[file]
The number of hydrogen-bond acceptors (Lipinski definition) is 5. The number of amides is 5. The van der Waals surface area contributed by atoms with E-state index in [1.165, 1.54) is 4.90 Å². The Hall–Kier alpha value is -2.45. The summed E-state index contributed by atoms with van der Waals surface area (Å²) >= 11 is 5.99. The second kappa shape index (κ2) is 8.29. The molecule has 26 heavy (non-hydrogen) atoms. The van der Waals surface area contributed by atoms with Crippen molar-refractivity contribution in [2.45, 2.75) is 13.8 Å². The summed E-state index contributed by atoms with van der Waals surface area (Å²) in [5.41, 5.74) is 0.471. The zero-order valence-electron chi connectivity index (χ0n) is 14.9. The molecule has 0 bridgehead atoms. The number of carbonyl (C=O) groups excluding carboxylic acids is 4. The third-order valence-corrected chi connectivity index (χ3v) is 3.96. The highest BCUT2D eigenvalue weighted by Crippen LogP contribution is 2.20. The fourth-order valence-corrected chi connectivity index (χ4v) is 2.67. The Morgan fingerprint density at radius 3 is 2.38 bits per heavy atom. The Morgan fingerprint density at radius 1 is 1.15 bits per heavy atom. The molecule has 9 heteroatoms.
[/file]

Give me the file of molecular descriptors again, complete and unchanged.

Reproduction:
The number of hydrogen-bond acceptors (Lipinski definition) is 5. The number of amides is 5. The van der Waals surface area contributed by atoms with E-state index in [1.165, 1.54) is 4.90 Å². The Hall–Kier alpha value is -2.45. The summed E-state index contributed by atoms with van der Waals surface area (Å²) >= 11 is 5.99. The second kappa shape index (κ2) is 8.29. The molecule has 26 heavy (non-hydrogen) atoms. The van der Waals surface area contributed by atoms with Crippen molar-refractivity contribution in [2.45, 2.75) is 13.8 Å². The summed E-state index contributed by atoms with van der Waals surface area (Å²) in [5.41, 5.74) is 0.471. The zero-order valence-electron chi connectivity index (χ0n) is 14.9. The molecule has 0 bridgehead atoms. The number of carbonyl (C=O) groups excluding carboxylic acids is 4. The third-order valence-corrected chi connectivity index (χ3v) is 3.96. The highest BCUT2D eigenvalue weighted by Crippen LogP contribution is 2.20. The fourth-order valence-corrected chi connectivity index (χ4v) is 2.67. The Morgan fingerprint density at radius 3 is 2.38 bits per heavy atom. The Morgan fingerprint density at radius 1 is 1.15 bits per heavy atom. The molecule has 9 heteroatoms.